One of the dumpsters full of food Whole Foods threw out after this month's ice storm. (contributed photo)

One of the dumpsters full of food Whole Foods threw out after this month's ice storm. (contributed photo)
Lousy shepherds 
Re: the report by Patrick Banks on food being thrown out by a Portland supermarket (“Food activists slam Whole Foods,” Dec. 20). It’s a shame that no one apparently thought to call the Good Shepherd Food Bank in Auburn, the largest operation of its kind in Maine. After reading Banks’ article, I wondered if Whole Foods was even aware of GSFB, which distributed nearly 10 million pounds of food to pantries throughout Maine last year.
While Whole Foods was apparently not entirely sure about what to do with its food, GSFB receives 60 percent of its food in the form of donations from Hannaford. I wonder how many of your readers are aware of what this company does to feed Maine’s hungry. I also wonder if Whole Foods would negotiate a similar agreement with GSFB if aware of the option.
Am I affiliated with GSFB? No. I’m just a reader who, like the activists featured in The Bollard, is appalled at the idea of all that food going to waste. After reading the story, I went to GSFB’s Web site, which outlines what kinds of food may be donated. (The Web site also addresses the issue of liability on the part of food donors; thanks to a federal law enacted during the Clinton years, there is little.)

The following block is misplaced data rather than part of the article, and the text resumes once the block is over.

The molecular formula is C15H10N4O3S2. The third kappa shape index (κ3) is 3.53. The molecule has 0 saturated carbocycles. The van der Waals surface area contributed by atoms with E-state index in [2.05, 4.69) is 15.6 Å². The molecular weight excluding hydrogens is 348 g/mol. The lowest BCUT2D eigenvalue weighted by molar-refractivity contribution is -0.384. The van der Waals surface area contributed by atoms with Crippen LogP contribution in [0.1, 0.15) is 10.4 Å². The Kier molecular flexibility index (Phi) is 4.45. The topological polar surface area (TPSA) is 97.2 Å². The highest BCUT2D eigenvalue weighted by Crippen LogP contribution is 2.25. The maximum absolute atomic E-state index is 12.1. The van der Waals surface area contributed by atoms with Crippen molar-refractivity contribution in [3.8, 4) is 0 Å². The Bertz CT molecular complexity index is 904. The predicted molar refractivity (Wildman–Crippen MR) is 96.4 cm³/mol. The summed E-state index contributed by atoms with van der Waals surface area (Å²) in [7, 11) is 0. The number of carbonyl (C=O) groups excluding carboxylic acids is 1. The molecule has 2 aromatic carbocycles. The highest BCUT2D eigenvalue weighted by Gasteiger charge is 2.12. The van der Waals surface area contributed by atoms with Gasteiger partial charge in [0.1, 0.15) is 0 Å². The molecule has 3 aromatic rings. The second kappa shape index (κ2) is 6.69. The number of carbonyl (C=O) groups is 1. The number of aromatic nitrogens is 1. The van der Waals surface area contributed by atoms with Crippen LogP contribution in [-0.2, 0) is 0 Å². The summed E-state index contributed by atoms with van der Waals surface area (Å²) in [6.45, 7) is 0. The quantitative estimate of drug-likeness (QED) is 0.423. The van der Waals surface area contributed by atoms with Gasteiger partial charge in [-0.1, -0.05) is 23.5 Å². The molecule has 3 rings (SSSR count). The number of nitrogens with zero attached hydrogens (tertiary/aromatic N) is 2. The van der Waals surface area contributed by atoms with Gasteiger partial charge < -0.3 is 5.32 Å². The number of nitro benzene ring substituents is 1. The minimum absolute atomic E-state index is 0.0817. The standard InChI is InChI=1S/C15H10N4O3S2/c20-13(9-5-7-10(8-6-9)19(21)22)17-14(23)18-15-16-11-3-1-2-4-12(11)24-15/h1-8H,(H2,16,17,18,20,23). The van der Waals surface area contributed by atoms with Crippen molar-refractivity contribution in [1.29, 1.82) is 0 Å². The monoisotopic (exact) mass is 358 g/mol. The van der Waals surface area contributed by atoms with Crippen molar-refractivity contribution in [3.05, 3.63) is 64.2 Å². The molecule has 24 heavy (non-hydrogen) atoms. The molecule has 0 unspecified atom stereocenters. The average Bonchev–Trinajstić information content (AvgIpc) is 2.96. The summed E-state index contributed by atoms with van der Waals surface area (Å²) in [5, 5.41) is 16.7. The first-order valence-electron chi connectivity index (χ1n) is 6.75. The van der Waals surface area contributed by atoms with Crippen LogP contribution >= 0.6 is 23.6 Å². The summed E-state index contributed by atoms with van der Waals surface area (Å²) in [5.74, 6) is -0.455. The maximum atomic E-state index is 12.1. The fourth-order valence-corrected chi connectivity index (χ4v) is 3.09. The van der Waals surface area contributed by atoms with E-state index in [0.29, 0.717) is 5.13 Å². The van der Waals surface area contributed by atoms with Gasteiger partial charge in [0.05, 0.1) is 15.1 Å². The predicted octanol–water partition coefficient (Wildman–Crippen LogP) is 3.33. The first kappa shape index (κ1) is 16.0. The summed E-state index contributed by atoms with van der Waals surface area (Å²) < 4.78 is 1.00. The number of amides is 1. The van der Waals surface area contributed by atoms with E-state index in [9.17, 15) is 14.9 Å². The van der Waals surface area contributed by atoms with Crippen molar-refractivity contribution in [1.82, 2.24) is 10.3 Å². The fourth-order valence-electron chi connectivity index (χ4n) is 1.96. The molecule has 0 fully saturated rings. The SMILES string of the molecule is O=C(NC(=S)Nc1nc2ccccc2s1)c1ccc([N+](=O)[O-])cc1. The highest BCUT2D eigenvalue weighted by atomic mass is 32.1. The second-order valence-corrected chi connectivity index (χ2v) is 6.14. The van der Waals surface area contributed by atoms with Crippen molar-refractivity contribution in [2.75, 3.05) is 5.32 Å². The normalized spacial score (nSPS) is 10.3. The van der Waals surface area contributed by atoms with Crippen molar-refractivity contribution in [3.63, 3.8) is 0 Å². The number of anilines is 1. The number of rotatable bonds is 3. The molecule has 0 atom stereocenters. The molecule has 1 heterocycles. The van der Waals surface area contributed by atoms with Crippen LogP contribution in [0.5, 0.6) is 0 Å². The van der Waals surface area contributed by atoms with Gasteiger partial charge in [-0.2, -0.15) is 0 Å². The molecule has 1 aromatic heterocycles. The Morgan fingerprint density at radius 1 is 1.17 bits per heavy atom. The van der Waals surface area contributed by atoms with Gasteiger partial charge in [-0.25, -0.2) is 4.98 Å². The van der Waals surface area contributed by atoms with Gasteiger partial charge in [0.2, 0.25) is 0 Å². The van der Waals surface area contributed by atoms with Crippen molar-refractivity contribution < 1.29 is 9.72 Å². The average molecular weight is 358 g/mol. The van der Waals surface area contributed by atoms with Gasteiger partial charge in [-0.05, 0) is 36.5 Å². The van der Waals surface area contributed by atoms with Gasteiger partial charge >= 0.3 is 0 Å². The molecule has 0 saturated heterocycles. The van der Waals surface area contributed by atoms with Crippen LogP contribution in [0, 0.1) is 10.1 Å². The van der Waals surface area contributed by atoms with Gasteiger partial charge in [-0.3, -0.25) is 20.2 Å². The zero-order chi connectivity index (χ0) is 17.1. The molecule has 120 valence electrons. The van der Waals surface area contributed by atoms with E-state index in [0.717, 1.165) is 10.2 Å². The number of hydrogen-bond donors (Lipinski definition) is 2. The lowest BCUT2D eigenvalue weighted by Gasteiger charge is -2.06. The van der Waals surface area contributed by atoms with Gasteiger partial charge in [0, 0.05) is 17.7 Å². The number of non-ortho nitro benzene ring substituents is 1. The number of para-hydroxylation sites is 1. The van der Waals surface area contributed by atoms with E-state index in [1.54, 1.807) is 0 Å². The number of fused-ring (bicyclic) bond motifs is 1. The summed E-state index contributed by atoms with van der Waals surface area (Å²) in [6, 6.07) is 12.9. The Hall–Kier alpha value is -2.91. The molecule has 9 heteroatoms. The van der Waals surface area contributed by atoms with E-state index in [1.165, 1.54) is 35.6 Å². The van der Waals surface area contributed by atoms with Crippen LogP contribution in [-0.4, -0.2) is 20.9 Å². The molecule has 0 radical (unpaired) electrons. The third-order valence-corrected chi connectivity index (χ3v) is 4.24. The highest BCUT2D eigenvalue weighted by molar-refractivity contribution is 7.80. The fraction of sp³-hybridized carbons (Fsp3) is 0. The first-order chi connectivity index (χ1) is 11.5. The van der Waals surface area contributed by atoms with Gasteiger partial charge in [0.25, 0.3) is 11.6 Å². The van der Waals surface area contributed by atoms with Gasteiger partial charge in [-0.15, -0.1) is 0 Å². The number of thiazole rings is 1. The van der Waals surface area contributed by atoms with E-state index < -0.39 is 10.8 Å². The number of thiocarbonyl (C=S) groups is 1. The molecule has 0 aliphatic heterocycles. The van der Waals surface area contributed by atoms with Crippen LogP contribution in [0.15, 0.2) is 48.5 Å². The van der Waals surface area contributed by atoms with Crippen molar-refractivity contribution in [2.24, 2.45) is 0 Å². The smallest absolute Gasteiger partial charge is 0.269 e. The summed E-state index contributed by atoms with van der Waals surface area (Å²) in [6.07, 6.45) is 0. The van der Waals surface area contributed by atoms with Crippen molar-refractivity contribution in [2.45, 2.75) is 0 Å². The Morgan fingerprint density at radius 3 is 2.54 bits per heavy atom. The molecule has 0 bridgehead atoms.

Would this information have solved this problem? I don’t know. But it might prevent such waste in the future.
Jennifer Sullivan
Editor’s note: The Bollard contacted Whole Foods to ask whether the market was aware of Good Shepherd Food Bank. Spokesperson Marissa Perry said, “I have no interest in speaking to you. I thought [Banks’] article was horrible. I couldn’t even believe the language in it. We give to food banks every day.” Perry then hung up.
— Chris Busby 
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